Petitioning a Planning Application
What is a petition?
A petition is a comment from a member of public regarding a planning application signed by ten or more people of different addresses.
Submitting a petition
To submit a petition you will need to post it to or hand it to us in person at:
Muriel Matters House
When submitting a petition about a planning application please make sure that:
- The application number and address and reasons for objection are clearly stated at the top of every page
- You submit the original petition – photocopies cannot be accepted
- The petition includes at least 10 signatures
- You provide the contact name and telephone number of the person to be notified of the date of the committee meeting.
- It is received by us no later than 3pm at least 3 working days before the planning committee meeting is scheduled to take place.
Speaking at planning committee
If you wish to speak at planning committee, you must already have submitted a valid petition within the correct timeframe. Where petitions are received only the lead petitioner, or another nominated person, is entitled to speak at committee for 5 minutes in respect of the application.
The dates of planning committee meetings can be viewed on the meetings, agendas, reports and minutes area of the website and available 5 working days before the meeting takes place.
Any representations received will become public documents and will also be published on our website. Signatures, e-mail addresses and telephone numbers will be redacted but requests for confidentiality cannot be accepted.
Only the lead petitioner and the applicant will be notified if an application is to be considered at planning committee.
Please note that any comments of a racist or other offensive nature will not be accepted.
Planning matters taken into account
Only relevant Planning matters can be taken into account by the Council when reaching a decision. Matters which can be taken into account when reaching a decision include:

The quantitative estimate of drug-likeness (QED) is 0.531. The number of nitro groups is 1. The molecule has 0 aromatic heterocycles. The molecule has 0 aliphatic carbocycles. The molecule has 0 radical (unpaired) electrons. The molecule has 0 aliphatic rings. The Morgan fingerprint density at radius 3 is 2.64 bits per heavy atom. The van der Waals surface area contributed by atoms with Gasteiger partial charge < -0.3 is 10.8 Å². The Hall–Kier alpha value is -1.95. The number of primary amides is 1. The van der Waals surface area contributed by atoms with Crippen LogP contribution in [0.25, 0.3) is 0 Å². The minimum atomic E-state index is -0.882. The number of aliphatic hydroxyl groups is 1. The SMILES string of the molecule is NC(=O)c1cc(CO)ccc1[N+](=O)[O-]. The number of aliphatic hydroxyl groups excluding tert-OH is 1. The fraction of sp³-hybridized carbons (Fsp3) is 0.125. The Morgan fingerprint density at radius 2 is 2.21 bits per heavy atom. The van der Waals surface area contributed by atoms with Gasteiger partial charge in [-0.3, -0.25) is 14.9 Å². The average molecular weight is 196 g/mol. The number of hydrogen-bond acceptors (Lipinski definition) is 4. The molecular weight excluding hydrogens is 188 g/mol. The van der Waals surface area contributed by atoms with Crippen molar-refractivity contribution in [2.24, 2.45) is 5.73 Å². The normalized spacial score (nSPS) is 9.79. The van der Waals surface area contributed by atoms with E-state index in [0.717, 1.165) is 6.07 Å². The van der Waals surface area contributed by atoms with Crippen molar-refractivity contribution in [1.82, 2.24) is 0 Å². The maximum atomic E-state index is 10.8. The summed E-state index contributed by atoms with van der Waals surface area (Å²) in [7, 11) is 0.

- the appearance and character of the area or street, including the design and materials of buildings, landscaping and tree loss
- other environmental issues (e.g. noise)
- traffic generation and road safety
- employment and the local economy
- impact on public services
- effects on the landscape and the need to protect open land in the Area of Outstanding Natural Beauty or land use for agriculture; impact of a building on its neighbours, (e.g. privacy or the physical effect of the building)
Planning matters not taken into account
You should also be aware that in reaching a decision, the Council cannot normally consider the following matters:
- the personal circumstances of the applicant as sometimes put forward in support of an application. These will seldom outweigh the more general planning consideration
- the fact that development may have already begun
- 'trade objections' from potential competitors
- moral arguments, (e.g. opposition to betting shops or amusements arcades)
- the belief that an application is submitted with the intention of selling the property at an enhanced value
- the loss of an attractive view from private property
- the fear that an objector's house might be devalued
- the fact that the applicant does not own the land
- allegations that a proposal might affect private rights, such as restrictive covenants, rights of way, or 'ancient lights' - these are usually private matters on which objectors may need legal advice
- the fear that a building may be used for a different purpose in the course of time - decisions have to be made on applications as submitted
- matters covered by other legislation e.g. Building Regulations or the Health & Safety at Work Act
- public safety on telecommunications masts where the installation complies with ICNIRP guidelines
Planning Aid provides independent planning advice, you can call them on 0870 850 9806.
They give some advice to all callers and if you meet their eligibility criteria you may be given extra help by one of their professional planning staff or volunteers.